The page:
This article appeaned in the May 1998 edition of the CMQ

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Euthanasia and the Government's proposals on Mental Incapacity


The Lord Chancellor's Department issued, in December 1997, a Consultation Paper (A Green Paper) on the question of making decision on behalf of mentally incapacitated adults. It is called Who Decides? lt approves the work of the Law Commission in its report no. 231 (Lawcom. 231) on Mental Incapacity and makes specific reference throughout to the Law Commission's draft bill on Mental Incapacity.

There are no other legislative proposals that the Government are considering and it is quite clear that it is the Law Commission's draft bill that the Government are considering as regards any future plans for legislation. The bill's full text is set out at the back of the Law Commission's report no. 231 which is available from the Law Commission itself (37-38 John Street, Theobalds Road, London WCIN 2BQ) or from HMSO.

Below is a detailed critique of that draft bill.



Clause 2 - Definition of Incapacity

Clause 3 - The "Best Interests" criteria

The criteria include:

Clause 9 - Advance Refusals of Treatment (ARTs), (including "Living Wills")

What it means:

Clause 10 - Non-therapeutic measures

Clause 11- Research procedures on the disabled

Clause 16 - Continuing Powers of Attorney

Chapter IV- Court-appointed Managers


  1. Doctors may he criminalised for insisting on good clinical practice (e.g. under "basic care" ARTs).
  2. Managers and Attorneys will he able to dictate clinical decisions, even if medically unqualified.
  3. Courts may become clogged by applications to avoid Advance Statements or Attorneys' orders.
  4. Doctors could effectively he compelled, on pain of job loss, to take innocent life.
  5. Patients may lose confidence and trust In their doctors and nurses.
  6. Medical and ethical standards are in danger of being fatally compromised.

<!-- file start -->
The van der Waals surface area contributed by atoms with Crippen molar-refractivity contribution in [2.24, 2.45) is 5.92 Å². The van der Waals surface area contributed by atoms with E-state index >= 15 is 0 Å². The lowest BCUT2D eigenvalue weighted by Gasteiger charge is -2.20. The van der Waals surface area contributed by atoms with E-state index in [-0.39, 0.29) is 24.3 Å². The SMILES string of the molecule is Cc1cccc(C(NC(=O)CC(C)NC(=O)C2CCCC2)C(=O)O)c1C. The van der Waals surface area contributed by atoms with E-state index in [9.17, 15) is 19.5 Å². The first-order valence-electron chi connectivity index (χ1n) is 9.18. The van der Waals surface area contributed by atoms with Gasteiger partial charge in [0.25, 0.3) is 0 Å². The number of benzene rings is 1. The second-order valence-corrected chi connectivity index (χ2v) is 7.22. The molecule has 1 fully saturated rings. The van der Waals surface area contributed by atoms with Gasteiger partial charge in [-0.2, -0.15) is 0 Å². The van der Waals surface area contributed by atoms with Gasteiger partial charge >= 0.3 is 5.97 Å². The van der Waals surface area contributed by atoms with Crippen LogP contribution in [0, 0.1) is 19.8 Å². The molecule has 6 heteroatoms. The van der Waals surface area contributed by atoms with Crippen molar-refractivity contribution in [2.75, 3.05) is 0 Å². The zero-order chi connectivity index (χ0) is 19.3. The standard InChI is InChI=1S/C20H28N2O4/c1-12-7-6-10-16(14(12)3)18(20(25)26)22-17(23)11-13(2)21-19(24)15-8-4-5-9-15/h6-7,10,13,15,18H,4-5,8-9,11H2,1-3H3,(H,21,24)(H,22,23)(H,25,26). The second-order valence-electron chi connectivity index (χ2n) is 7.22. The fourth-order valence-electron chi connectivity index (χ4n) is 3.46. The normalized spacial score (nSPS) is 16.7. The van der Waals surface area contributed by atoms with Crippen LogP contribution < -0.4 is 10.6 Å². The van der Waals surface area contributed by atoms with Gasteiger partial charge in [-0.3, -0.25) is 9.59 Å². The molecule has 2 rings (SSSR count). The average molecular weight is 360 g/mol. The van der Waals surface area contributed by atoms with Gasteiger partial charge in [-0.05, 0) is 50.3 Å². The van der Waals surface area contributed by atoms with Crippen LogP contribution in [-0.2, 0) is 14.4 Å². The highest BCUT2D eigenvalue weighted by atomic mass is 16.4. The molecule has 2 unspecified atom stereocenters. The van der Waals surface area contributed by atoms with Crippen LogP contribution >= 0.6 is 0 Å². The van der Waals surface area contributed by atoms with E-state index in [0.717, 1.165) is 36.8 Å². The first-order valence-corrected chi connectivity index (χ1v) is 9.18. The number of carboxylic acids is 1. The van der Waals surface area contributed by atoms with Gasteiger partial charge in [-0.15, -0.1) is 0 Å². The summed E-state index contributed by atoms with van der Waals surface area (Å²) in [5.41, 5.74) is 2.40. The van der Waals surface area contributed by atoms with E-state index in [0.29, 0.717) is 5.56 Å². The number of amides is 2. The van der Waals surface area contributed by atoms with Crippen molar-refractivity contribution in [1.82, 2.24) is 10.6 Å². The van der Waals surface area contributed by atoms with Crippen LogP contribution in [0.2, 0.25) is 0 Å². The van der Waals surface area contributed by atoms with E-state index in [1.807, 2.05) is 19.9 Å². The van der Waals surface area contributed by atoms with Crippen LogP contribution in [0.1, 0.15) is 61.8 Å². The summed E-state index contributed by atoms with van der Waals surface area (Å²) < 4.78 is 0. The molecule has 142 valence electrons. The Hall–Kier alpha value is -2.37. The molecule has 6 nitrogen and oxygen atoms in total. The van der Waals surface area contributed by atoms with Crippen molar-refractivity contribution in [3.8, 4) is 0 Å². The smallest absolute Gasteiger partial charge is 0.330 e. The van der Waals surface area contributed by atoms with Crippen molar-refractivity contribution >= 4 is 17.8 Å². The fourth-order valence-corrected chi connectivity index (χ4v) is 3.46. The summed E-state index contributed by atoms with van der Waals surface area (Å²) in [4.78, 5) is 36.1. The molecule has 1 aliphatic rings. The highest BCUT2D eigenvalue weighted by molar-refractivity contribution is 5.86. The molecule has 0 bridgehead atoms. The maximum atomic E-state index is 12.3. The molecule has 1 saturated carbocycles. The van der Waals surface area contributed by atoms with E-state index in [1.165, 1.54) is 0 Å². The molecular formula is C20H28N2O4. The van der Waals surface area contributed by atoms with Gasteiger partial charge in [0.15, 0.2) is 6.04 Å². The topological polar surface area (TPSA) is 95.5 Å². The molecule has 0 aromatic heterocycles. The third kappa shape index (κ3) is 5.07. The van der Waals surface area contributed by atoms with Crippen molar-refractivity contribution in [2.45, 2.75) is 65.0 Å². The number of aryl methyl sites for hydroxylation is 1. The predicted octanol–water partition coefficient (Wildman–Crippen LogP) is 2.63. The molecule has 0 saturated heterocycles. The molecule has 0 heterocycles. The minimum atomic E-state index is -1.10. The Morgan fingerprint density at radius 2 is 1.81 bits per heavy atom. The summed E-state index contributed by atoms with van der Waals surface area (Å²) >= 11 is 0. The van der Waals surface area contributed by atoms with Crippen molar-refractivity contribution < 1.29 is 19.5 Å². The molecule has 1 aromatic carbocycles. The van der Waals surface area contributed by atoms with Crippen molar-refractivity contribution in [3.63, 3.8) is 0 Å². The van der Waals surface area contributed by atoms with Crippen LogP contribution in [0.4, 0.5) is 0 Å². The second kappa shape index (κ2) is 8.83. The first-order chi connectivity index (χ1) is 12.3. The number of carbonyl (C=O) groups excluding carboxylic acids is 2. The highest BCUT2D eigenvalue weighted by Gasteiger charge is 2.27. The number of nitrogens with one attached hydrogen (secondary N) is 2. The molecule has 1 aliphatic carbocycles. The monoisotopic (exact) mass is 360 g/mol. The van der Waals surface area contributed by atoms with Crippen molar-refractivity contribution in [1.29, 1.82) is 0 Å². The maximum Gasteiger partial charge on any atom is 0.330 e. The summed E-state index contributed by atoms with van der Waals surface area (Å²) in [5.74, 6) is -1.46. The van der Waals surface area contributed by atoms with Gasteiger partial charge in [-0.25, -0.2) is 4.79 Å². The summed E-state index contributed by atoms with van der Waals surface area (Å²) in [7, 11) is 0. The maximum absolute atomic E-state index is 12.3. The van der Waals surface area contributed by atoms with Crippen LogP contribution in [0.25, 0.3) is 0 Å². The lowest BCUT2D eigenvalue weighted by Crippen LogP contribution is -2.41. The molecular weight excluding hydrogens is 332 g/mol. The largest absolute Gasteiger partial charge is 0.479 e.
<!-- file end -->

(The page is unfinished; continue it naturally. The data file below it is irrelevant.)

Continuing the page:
7. Doctors could he compelled to accept intentional killing as part of their practice.



  1. The current law, on the other hand, tends to emphasise your continuing, contemporaneous consent as primary. See the cases of Bolam v Friern HMC [19571 2 All ER 118, Re:F [19891 2 All ER 545, Re:T[199311 Fam95, Re:C[199411 WLR290, Re: S [1994] WLR 601. The BMA Code on Advance Statements seems to consider "living wills" binding under existing law as do some lawyers (e.g Alan Levy QC who cites Re:T). The contrary position was put to Mrs Justice Hale (who headed the committee producing Lawcom 231) at one of the BMA's conferences on Mental incapacity. She did not feel able confidently to assert that they are binding on the basis of existing law. Moreover, she admitted that Airedale NHS Trust v Bland[1993]AC 885 HL was no authority for legally binding "living wills" despite the fact that some have cited it as such. Other lawyers (e.g Gerard Wright QC) do not consider them binding under present law. The Official Solicitor has only been prepared to say that "the patient's previously expressed views, if any, will always be an important component in the decisions of the doctors and the court..." (Practice Note on Vegetative State [19661 2 FLR 375.377). That is considerably less than saying that they bind doctors.